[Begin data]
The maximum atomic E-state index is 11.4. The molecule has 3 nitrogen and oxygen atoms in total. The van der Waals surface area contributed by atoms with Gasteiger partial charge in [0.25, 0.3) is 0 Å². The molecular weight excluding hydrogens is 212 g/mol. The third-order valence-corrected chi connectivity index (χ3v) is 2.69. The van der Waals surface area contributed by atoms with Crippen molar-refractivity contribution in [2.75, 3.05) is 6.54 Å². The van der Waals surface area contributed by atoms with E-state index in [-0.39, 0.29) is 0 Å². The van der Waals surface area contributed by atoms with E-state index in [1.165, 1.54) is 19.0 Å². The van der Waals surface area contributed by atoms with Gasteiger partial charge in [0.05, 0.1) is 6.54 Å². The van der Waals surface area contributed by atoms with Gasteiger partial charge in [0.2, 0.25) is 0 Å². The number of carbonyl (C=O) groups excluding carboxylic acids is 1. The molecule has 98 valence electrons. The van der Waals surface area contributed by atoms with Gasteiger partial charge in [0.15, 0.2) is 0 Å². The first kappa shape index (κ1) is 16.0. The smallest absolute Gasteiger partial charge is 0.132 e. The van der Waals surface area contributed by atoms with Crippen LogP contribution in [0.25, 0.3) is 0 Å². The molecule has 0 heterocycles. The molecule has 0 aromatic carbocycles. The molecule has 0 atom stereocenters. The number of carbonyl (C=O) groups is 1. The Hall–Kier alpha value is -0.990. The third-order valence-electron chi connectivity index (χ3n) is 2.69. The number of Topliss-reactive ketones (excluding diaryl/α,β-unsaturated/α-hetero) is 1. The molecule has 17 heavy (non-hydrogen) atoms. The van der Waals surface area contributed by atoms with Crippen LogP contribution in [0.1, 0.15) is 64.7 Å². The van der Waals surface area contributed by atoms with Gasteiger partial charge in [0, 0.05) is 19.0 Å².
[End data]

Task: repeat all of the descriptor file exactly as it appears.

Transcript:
The maximum atomic E-state index is 11.4. The molecule has 3 nitrogen and oxygen atoms in total. The van der Waals surface area contributed by atoms with Gasteiger partial charge in [0.25, 0.3) is 0 Å². The molecular weight excluding hydrogens is 212 g/mol. The third-order valence-corrected chi connectivity index (χ3v) is 2.69. The van der Waals surface area contributed by atoms with Crippen molar-refractivity contribution in [2.75, 3.05) is 6.54 Å². The van der Waals surface area contributed by atoms with E-state index in [-0.39, 0.29) is 0 Å². The van der Waals surface area contributed by atoms with E-state index in [1.165, 1.54) is 19.0 Å². The van der Waals surface area contributed by atoms with Gasteiger partial charge in [0.05, 0.1) is 6.54 Å². The van der Waals surface area contributed by atoms with Gasteiger partial charge in [0.2, 0.25) is 0 Å². The number of carbonyl (C=O) groups excluding carboxylic acids is 1. The molecule has 98 valence electrons. The van der Waals surface area contributed by atoms with Gasteiger partial charge in [0.15, 0.2) is 0 Å². The first kappa shape index (κ1) is 16.0. The smallest absolute Gasteiger partial charge is 0.132 e. The van der Waals surface area contributed by atoms with Crippen LogP contribution in [0.25, 0.3) is 0 Å². The molecule has 0 heterocycles. The molecule has 0 aromatic carbocycles. The molecule has 0 atom stereocenters. The number of carbonyl (C=O) groups is 1. The Hall–Kier alpha value is -0.990. The third-order valence-electron chi connectivity index (χ3n) is 2.69. The number of Topliss-reactive ketones (excluding diaryl/α,β-unsaturated/α-hetero) is 1. The molecule has 17 heavy (non-hydrogen) atoms. The van der Waals surface area contributed by atoms with Crippen LogP contribution in [0.1, 0.15) is 64.7 Å². The van der Waals surface area contributed by atoms with Gasteiger partial charge in [0, 0.05) is 19.0 Å².